A close-up of a dog's face looking sick.

When Should You Worry About Your Vomiting Dog?

Many dogs are notorious for eating things we consider to be gross (e.g., stool, garbage) or inedible (e.g., stones, baby pacifiers, toys). While one or two occurrences of vomiting may not be concerning, vomiting is also a clinical sign associated with serious and even life-threatening conditions that require immediate veterinary attention.

Why do dogs vomit?

Dogs vomit for many reasons. In fact, vomiting is one mechanism the body uses to protect itself from dangerous substances. Some triggers are temporary, such as mild stomach upset following a minor dietary indiscretion, motion sickness and bilious vomiting syndrome. But other causes are related to serious health problems, such as a gastrointestinal foreign body obstruction, poison exposure, medication side effects, viral or bacterial infections, gastric-dilatation volvulus (GDV) or a major metabolic disorder, such as pancreatitis, kidney disease, liver disease or diabetic crisis.

Vomiting can trigger more vomiting

Vomiting is most often linked to stomach inflammation or irritation. However, vomiting also causes stomach inflammation, making it even more irritated and priming it for more vomiting. Anything that enters an upset stomach — even something as harmless as fresh water — can trigger vomiting. And it’s a cycle that can quickly spiral out of control if your dog drinks or eats right after vomiting.

What you can do at home before trekking to the clinic

An isolated, random episode of vomiting may not be a concern. Many dogs who vomit have minor problems that get better without medical treatment. That said, the safest strategy is to seek veterinary care — or at least speak with your veterinarian or a veterinary technician.

If your canine companion has vomited only once or twice, here’s what you can do at home to start managing your dog’s vomiting while you’re deciding if you should seek immediate medical care:

  1. Pick up your dog’s food and water bowls immediately to avoid inducing additional vomiting by allowing your dog to drink or eat too soon after vomiting.
  2. Look through your dog’s vomit before cleaning it up. As gross as that sounds, what you see in your dog’s vomit may point to a cause or indicate its severity. Sometimes you may find only food. Other times you may find nothing except for saliva, mucus, water and/or bile. And sometimes you may find evidence of dietary indiscretion (e.g., gum or candy wrappers, chocolate, socks or pieces of clothing) or poisoning (e.g., medication, chunks of rodent bait or dye from mouse poison).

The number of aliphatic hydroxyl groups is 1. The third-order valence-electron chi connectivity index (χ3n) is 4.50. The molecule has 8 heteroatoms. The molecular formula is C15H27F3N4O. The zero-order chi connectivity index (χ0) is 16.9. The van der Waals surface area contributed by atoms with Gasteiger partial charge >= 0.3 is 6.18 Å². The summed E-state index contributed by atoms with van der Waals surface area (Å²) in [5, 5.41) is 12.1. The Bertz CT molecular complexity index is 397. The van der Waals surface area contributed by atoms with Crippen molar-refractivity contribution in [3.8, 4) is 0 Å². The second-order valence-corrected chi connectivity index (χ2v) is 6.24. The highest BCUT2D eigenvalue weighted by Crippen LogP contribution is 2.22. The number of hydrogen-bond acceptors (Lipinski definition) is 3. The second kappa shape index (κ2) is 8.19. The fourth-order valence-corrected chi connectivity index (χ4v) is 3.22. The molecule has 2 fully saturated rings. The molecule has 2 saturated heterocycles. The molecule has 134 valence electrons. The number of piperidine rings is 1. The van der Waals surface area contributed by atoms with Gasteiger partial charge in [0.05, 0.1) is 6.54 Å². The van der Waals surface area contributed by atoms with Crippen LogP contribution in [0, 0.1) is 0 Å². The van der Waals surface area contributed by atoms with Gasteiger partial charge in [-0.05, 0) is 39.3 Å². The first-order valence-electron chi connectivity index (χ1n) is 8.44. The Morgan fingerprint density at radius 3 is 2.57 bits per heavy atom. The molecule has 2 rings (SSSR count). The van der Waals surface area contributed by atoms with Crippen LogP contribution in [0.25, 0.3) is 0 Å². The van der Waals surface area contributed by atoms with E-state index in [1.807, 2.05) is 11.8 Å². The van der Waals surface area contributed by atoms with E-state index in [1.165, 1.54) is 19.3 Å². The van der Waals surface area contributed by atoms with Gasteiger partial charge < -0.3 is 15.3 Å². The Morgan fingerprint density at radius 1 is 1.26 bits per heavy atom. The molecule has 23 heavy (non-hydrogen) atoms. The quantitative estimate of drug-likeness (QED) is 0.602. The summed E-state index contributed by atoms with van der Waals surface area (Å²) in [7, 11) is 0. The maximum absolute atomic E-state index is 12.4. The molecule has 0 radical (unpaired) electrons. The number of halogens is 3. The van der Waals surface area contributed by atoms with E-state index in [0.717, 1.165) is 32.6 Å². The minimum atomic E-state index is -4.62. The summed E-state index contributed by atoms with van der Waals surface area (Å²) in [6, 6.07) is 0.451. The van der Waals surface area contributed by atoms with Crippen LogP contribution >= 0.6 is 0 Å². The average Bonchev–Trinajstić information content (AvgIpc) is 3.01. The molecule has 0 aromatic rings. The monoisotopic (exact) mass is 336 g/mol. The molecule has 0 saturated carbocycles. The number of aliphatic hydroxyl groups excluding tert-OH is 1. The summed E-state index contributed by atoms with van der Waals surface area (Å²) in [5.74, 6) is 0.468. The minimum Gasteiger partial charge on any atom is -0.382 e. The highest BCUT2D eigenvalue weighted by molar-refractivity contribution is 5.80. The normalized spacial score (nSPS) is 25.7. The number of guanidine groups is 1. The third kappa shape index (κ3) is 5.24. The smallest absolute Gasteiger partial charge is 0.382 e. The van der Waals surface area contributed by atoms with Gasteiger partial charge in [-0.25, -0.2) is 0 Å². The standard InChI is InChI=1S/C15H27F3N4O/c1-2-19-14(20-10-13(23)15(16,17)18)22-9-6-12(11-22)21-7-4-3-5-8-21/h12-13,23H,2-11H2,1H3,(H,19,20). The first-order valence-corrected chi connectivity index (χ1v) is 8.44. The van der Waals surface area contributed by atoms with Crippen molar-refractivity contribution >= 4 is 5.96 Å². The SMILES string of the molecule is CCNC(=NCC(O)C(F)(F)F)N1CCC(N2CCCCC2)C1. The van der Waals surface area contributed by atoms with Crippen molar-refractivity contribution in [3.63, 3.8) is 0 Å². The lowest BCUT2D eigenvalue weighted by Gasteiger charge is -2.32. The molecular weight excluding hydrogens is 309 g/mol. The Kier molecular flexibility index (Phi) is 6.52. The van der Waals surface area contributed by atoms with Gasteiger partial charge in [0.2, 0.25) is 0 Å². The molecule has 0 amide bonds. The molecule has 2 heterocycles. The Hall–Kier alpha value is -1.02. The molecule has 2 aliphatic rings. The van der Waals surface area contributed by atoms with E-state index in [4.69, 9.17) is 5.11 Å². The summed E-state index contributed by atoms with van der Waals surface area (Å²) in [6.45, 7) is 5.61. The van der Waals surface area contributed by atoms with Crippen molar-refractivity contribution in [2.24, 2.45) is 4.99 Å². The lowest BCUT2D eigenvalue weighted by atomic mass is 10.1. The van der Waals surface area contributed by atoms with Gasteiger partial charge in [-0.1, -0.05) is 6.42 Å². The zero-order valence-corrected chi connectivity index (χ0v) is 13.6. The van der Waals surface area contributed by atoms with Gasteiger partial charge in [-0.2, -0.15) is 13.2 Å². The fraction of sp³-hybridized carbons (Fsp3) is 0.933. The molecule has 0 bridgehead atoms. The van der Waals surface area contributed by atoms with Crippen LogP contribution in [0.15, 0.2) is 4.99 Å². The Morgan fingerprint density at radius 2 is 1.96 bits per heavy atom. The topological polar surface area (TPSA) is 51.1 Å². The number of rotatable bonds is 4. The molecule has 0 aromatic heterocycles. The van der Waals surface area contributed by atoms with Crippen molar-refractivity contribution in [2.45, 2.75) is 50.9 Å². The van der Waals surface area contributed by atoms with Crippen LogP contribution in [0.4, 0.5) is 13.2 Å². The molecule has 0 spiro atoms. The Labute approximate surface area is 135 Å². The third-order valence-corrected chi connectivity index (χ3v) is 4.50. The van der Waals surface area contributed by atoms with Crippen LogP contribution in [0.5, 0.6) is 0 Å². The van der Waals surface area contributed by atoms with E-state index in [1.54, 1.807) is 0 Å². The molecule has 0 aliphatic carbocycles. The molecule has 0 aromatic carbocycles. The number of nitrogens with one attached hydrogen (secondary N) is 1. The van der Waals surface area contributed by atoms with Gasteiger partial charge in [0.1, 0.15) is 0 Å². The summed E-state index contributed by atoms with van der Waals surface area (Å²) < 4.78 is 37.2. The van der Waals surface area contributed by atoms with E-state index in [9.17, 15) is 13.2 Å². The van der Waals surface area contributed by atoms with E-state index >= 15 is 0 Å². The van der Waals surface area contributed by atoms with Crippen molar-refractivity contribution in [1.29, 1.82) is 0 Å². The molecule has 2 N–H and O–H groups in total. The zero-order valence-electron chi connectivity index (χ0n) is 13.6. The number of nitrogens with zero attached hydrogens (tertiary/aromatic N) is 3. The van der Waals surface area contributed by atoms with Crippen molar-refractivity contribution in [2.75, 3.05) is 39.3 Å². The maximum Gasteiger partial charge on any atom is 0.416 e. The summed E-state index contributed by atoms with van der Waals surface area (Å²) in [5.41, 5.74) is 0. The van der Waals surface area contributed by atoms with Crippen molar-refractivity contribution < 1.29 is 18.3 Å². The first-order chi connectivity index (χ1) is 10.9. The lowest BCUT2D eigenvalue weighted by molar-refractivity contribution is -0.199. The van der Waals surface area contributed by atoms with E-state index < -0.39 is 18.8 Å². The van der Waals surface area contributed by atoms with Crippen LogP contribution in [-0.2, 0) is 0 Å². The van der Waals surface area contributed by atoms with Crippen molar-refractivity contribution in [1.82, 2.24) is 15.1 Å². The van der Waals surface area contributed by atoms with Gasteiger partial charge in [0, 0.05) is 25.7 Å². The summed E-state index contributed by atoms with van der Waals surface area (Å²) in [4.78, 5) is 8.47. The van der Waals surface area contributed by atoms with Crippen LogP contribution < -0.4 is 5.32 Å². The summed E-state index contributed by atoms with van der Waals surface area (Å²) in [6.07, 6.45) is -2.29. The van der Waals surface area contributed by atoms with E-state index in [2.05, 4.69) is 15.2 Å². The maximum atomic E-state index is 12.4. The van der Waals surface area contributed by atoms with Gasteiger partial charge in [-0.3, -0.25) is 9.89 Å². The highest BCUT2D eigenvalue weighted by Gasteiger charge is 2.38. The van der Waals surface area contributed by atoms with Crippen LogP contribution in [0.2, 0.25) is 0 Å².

3. Evaluate how your dog is acting. Your dog’s behavior is the best indicator of whether or not you should worry. If they are behaving normally except for the one or two bouts of vomiting, or if they want to eat or drink, you can probably wait a little longer to see what happens.
  4. Allow your dog’s stomach to “rest” by withholding all sources of food and water for at least two hours, and possibly as long as eight to 12 hours. If no additional vomiting occurs during that time — and no new symptoms (such as diarrhea) appear — offer a small amount of water. If your dog drinks and can hold the water down for an hour, you can gradually reintroduce larger amounts of water.
  5. Reintroduce small amounts of easily digested food once your dog is keeping water down. Veterinarians will vary in their recommendations about how quickly to reintroduce food following vomiting. You could begin offering small amounts of food once your dog has kept a small amount of water down for an hour. Other veterinarians will recommend waiting for eight to 12 hours after being allowed to drink, assuming no new vomiting has occurred. You’ll want to check with your regular veterinarian about how long you should wait before offering food.

The easily digested food that you offer can be a home-prepared mixture of boiled boneless and skinless chicken breast and steamed white rice. However, your veterinarian likely offers a commercial diet that’s ideal for these situations because it provides all of the nutrients your dog needs to help its digestive system to recover. Regardless of which special food you feed, you’ll want to gradually increase the amounts over one to two days. Then you can gradually start mixing in your dog’s regular food.

If your dog begins vomiting at any time during home management, it’s time to seek veterinary care.

When should you seek veterinary care for your vomiting dog?

As noted previously, not all cases of canine vomiting should be managed at home. If inspection of your dog’s vomit suggests potential toxicity, seek immediate veterinary care. You’ll also want to seek medical attention if your dog vomits multiple times in one day, vomits for more than 24 consecutive hours, or shows any of these symptoms along with vomiting:

  • Decreased or lost appetite
  • Diarrhea
  • Blood in vomit or stool
  • Unusual or severe lethargy (inactivity)
  • Increased or decreased urination
  • Change in thirst
  • Abdominal pain
  • Pale or white gums
  • Collapse

When in doubt or when concerned about your furry friend’s vomiting, give your veterinarian a quick call. Your veterinarian will gladly help you determine whether the problem is urgent based on the history you provide. Your veterinarian can also provide the best advice on how you can manage your dog’s health.

RELATED POST: Know When It’s Time to Call the Veterinarian

The information in this blog has been developed with our veterinarian and is designed to help educate pet parents. If you have questions or concerns about your pet's health or nutrition, please talk with your veterinarian.


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